OKLAHOMA CITY (KFOR) — Oklahoma Watch hosted “If I Were A Governor” Thursday at a church in Oklahoma City where four former Governors of Oklahoma spoke on issues that matter most to Oklahomans.

The four discussed major issues they found with the current leadership and what they would do to change it. They also spoke about what they learned while they were in office.

It was called “If I Were Governor Today” and was hosted at St. Luke’s First Methodist Church.

The four included former Governor Mary Fallin, Brad Henry, Francis (Frank) Keating, and David Walters.

Before moderator Dick Pryor of KGOU could begin asking questions, there was a surprise appearance by historic former Governor George Nigh. Governor Nigh was accompanied by the University of Central Oklahoma’s band playing the state song of Oklahoma.

Not only was the state song playing but Nigh was conducting the band with the same pen he said he used to sign the bill that made “Oklahoma!” the state song.

“How incredible is it that the nation knows our state song,” said Nigh after the performance while he held the original record cover to the performance.

The questions started with asking what accomplishments each former governor was proud of.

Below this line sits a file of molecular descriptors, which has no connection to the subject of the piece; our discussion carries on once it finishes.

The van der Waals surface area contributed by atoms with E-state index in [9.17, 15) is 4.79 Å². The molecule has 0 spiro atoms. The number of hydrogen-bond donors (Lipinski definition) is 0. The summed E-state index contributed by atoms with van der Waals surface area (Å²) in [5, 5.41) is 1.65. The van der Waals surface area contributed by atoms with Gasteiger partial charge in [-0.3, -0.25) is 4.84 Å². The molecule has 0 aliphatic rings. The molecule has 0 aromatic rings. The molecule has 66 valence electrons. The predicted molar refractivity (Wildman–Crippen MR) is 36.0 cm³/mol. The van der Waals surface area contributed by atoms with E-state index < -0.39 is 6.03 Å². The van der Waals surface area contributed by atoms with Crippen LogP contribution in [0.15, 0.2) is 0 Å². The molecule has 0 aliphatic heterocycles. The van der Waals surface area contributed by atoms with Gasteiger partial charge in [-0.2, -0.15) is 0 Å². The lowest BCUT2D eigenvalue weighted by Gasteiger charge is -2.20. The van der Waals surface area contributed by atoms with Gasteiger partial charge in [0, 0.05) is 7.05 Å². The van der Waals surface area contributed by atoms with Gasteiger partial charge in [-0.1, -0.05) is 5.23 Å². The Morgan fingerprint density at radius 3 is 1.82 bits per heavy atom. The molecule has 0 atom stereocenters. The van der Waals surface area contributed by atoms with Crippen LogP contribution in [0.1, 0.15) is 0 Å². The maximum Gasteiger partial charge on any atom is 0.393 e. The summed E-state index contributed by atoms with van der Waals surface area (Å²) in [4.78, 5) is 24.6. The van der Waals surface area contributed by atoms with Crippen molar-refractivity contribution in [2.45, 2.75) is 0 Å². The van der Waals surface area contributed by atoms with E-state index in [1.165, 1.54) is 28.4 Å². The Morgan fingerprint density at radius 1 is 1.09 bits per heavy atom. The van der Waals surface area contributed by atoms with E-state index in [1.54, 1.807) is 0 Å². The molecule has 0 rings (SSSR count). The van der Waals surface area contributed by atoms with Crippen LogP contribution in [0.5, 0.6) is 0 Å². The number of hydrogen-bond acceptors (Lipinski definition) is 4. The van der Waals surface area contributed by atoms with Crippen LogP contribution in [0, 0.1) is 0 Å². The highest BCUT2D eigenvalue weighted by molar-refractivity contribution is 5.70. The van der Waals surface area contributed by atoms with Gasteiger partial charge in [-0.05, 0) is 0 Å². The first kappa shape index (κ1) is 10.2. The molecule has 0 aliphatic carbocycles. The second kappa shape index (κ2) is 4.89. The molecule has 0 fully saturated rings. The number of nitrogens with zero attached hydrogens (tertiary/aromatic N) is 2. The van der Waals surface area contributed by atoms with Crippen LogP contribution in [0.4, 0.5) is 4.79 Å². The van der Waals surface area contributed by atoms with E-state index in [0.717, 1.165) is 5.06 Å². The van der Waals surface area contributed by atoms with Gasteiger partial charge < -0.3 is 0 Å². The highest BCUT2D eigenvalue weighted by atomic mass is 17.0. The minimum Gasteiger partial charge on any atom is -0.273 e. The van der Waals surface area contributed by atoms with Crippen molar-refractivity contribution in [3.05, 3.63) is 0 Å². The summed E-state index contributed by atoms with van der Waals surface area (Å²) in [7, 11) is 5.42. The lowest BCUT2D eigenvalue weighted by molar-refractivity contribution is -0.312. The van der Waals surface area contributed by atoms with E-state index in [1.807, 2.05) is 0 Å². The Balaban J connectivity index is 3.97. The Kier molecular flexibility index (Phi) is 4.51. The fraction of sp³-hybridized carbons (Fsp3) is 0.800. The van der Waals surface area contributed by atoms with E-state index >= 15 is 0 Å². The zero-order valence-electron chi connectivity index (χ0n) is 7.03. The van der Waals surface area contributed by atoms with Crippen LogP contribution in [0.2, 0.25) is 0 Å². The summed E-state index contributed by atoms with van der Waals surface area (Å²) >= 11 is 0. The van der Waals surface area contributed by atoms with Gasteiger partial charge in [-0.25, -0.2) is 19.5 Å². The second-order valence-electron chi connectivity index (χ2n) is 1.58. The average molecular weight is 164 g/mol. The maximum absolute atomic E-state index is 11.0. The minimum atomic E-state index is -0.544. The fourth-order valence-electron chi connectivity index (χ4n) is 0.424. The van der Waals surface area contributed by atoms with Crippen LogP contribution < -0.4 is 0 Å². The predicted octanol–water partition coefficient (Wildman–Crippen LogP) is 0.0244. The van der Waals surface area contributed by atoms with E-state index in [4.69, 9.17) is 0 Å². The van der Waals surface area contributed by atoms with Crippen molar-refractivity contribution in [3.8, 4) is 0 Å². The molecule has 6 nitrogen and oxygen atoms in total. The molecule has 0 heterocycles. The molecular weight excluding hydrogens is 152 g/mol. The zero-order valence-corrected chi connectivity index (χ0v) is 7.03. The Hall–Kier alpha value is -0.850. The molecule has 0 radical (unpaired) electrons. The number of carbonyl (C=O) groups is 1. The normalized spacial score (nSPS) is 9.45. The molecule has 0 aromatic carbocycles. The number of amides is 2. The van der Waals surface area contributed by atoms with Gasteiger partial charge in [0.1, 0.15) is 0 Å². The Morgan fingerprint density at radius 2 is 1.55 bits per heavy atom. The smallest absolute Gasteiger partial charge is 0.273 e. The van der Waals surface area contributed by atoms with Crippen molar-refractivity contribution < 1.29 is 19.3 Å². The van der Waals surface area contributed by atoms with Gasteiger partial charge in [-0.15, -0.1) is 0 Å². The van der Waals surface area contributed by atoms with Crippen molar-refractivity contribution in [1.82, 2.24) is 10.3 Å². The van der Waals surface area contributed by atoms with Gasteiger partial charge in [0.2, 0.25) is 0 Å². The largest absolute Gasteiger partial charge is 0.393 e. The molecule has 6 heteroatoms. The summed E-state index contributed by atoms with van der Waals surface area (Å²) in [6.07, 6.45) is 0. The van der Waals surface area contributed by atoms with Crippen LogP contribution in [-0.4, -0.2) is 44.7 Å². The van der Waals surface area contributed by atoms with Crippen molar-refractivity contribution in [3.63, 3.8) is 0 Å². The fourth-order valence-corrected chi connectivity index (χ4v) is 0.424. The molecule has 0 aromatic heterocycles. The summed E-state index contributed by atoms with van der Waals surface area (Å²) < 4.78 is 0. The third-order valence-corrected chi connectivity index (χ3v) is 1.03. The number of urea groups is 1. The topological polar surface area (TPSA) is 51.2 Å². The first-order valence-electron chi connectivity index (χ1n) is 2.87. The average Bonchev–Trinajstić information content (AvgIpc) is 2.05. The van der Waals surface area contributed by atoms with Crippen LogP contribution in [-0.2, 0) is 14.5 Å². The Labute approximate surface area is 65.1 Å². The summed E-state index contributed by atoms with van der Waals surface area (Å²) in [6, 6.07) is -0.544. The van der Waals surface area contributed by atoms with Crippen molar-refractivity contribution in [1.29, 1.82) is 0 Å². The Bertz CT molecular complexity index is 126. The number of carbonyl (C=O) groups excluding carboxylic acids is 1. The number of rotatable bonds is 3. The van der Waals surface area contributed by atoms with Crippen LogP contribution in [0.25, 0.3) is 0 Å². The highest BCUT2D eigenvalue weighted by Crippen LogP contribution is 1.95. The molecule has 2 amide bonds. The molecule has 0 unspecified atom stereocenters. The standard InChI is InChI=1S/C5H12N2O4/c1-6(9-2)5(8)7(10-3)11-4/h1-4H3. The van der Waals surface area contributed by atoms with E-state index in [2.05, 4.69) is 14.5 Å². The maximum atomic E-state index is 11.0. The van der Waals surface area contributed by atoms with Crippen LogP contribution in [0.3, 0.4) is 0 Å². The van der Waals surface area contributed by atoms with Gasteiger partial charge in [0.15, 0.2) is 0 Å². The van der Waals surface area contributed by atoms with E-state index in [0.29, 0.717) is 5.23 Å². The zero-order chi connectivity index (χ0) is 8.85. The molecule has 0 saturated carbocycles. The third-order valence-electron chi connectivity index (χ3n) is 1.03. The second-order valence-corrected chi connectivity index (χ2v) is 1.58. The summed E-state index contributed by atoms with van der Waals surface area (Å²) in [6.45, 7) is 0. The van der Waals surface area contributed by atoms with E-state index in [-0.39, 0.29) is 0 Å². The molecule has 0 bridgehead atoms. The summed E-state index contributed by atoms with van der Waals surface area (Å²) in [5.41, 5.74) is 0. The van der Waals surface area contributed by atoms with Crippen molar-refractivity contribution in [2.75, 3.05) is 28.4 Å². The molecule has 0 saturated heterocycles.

Of the accomplishments boasted by the former governors, Henry and others discussed education, which was followed by much applause. He then proclaimed that good educators stay when leadership focuses on them and takes care of them.

“And I did that through bipartisanship, we need to get back to that,” said Henry.

Former Governor Fallin boasted about the pay increase to both teachers and education as a whole. This increase came after massive state and national walkouts held by teachers, staff, and many in between including students due to low pay and low morale.

“I am proud of being the governor who led the largest pay increase,” said Fallin.

The next question was aimed at what each of the former leaders felt was the bigger disappointment in their times as governors.

Keating started the answers to this question and said that while he was one of the ‘fathers’ of charter schools in Oklahoma, academic success during his time faltered. He also spoke to sales tax and taxes as a whole, wishing that while it had been good, he wish he had been able to modify the tax code a little more.

Henry then discussed the rainy day fund but more specifically criticized the proceeding offices/leadership’s use or overuse of the E.D.G.E fund that he built up. For years Okahoma gave money to the Economic Development Generating Excellence or E.D.G.E Research Endowment. Henry had said several times he hoped that investments would continue after he had left.

“By today’s standards the fund could be upwards of $1 billion if it hadn’t been used,” said Henry. They were instead used during the next administration.

The administration after Henry was Fallin’s and she addressed his disappointment during her answer saying, “There was only $2.03 in our savings account when I came into office.” Fallin then spoke on how the economy nationally had forced her and her office to require them to use it.